In a letter dated December 15, the Centers for Medicare and Medicaid Services (CMS) addresses Medicaid payment for services covered under a state's Medicaid plan to an eligible Medicaid beneficiary that are available without charge to the beneficiary. The purpose of the letter, according to CMS, is to ensure that Medicaid payment is allowed for any covered services for Medicaid-eligible beneficiaries when delivered by qualified providers. The new guidance comes in response to a Department Appeals Board (DAB) ruling that determined that aspects of current policy were not in line with the Medicaid statute or existing regulations. Specifically, the DAB indicated that the "free care" policy as previously applied effectively prevented the use of Medicaid funds to pay for covered services for Medicaid beneficiaries when the provider did not bill the beneficiary or another individual for the services. To address this issue, the new guidance clarifies that Medicaid reimbursement is available for covered services under the approved state plan, regardless of whether there is any charge for the service to the beneficiary or to the community at large. All other Medicaid requirements must still be met in order for Federal Financial Participation (FFP) to apply.
The guidance also addresses third party liability provisions. The letter says, "We clarify here that CMS does not view public agencies or programs that are carrying out general responsibilities to ensure access to needed health care, such as schools, public health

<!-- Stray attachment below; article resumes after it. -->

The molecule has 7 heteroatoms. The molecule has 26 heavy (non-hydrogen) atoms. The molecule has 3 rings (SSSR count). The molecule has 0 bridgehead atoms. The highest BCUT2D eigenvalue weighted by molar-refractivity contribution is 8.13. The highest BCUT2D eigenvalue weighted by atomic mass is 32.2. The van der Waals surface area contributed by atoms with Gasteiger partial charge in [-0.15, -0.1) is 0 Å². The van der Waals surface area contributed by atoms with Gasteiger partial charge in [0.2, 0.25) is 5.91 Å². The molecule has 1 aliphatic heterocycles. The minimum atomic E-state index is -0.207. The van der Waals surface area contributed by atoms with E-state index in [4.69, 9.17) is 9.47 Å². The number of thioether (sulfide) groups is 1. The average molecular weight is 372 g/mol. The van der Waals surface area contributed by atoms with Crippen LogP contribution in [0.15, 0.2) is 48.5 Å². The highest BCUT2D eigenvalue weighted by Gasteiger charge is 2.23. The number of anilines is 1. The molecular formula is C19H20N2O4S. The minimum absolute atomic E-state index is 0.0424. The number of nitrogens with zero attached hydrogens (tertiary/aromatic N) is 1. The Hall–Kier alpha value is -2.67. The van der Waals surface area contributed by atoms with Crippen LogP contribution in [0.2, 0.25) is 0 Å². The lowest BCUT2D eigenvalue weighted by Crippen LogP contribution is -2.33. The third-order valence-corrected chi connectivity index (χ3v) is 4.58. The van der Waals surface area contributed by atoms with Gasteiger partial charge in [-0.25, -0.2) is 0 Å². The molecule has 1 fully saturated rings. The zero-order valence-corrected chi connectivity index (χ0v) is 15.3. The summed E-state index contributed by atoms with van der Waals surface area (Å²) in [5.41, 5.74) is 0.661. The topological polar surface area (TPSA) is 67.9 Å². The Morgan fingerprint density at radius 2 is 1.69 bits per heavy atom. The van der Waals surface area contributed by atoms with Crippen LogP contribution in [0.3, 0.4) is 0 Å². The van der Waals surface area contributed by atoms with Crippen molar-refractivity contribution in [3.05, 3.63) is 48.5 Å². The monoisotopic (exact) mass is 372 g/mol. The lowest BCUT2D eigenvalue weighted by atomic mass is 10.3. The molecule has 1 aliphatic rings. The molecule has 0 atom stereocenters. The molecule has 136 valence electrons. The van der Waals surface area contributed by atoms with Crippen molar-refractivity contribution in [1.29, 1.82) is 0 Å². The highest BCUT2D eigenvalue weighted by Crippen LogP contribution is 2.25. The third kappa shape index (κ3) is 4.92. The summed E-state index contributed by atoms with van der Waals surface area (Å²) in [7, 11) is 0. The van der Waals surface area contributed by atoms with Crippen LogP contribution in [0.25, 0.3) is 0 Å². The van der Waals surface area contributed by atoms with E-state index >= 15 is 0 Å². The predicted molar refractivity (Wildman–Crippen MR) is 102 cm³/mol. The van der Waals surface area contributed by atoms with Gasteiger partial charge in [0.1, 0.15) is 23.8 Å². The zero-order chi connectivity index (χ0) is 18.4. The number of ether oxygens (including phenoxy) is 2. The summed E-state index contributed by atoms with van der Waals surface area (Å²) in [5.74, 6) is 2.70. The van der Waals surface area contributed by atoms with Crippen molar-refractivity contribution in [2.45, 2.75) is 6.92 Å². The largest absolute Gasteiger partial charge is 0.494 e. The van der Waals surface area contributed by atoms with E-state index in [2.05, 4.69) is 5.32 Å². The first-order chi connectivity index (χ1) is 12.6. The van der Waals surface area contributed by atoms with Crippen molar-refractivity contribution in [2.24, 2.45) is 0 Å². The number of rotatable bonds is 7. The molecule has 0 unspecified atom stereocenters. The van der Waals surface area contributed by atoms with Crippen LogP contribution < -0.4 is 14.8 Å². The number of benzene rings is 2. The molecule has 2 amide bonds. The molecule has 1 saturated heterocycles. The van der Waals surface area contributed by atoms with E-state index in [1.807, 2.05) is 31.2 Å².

agencies, and child protective services agencies, as legally liable third parties at the federal level for purposes of Medicaid reimbursement, except to the extent of liability that is more specific in nature, such as a tort claim or employer responsibility for employee health benefits, or when legal liability is specified by state law." The clarification is intended to show consistency with the way CMS has historically viewed the role of public agencies. CMS notes that because state laws vary, states should review their own legal framework to determine when agencies or programs are required to pay for services when there are other available payers.
The guidance concludes by noting that the Medicaid statute requires Medicaid to serve as the primary payer to schools and providers of services in an Individualized Education Program (IEP) or Individualized Family Service Plan (IFSP) even if schools or services providers are generally determined to be legally liable third parties.